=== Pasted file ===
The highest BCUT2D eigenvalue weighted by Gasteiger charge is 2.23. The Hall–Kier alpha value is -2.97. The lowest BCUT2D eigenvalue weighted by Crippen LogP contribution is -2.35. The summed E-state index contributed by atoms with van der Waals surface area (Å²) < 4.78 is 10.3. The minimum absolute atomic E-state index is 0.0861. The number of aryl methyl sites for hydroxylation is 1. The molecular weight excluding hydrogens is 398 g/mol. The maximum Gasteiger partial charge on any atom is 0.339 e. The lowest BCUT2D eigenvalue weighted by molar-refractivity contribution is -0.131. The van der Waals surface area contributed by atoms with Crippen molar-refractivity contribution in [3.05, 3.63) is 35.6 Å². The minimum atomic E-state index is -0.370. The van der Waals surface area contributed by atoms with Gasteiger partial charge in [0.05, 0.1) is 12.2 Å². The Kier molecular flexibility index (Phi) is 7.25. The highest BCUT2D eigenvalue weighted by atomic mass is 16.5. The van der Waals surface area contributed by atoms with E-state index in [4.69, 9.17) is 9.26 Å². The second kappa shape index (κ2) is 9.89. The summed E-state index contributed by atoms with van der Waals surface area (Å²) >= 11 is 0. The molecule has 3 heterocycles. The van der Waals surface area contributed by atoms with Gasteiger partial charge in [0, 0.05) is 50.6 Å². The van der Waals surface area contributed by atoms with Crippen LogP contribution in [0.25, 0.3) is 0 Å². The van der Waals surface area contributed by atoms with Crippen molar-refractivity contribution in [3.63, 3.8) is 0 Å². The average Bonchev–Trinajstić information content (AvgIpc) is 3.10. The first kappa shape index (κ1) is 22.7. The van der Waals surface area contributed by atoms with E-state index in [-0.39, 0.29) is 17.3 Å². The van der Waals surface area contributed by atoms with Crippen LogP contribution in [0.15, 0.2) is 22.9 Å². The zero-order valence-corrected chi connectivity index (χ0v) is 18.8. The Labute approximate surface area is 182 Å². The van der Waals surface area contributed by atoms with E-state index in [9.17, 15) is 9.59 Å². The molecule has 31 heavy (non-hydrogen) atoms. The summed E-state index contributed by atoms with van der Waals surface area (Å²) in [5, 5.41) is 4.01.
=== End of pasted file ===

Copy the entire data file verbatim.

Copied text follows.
The highest BCUT2D eigenvalue weighted by Gasteiger charge is 2.23. The Hall–Kier alpha value is -2.97. The lowest BCUT2D eigenvalue weighted by Crippen LogP contribution is -2.35. The summed E-state index contributed by atoms with van der Waals surface area (Å²) < 4.78 is 10.3. The minimum absolute atomic E-state index is 0.0861. The number of aryl methyl sites for hydroxylation is 1. The molecular weight excluding hydrogens is 398 g/mol. The maximum Gasteiger partial charge on any atom is 0.339 e. The lowest BCUT2D eigenvalue weighted by molar-refractivity contribution is -0.131. The van der Waals surface area contributed by atoms with Crippen molar-refractivity contribution in [3.05, 3.63) is 35.6 Å². The minimum atomic E-state index is -0.370. The van der Waals surface area contributed by atoms with Gasteiger partial charge in [0.05, 0.1) is 12.2 Å². The Kier molecular flexibility index (Phi) is 7.25. The highest BCUT2D eigenvalue weighted by atomic mass is 16.5. The van der Waals surface area contributed by atoms with E-state index in [4.69, 9.17) is 9.26 Å². The second kappa shape index (κ2) is 9.89. The summed E-state index contributed by atoms with van der Waals surface area (Å²) >= 11 is 0. The molecule has 3 heterocycles. The van der Waals surface area contributed by atoms with Gasteiger partial charge in [0, 0.05) is 50.6 Å². The van der Waals surface area contributed by atoms with Crippen LogP contribution in [0.25, 0.3) is 0 Å². The van der Waals surface area contributed by atoms with Crippen molar-refractivity contribution in [3.63, 3.8) is 0 Å². The average Bonchev–Trinajstić information content (AvgIpc) is 3.10. The first kappa shape index (κ1) is 22.7. The van der Waals surface area contributed by atoms with E-state index in [-0.39, 0.29) is 17.3 Å². The van der Waals surface area contributed by atoms with Crippen LogP contribution in [0.15, 0.2) is 22.9 Å². The zero-order valence-corrected chi connectivity index (χ0v) is 18.8. The Labute approximate surface area is 182 Å². The van der Waals surface area contributed by atoms with E-state index in [9.17, 15) is 9.59 Å². The molecule has 31 heavy (non-hydrogen) atoms. The summed E-state index contributed by atoms with van der Waals surface area (Å²) in [5, 5.41) is 4.01.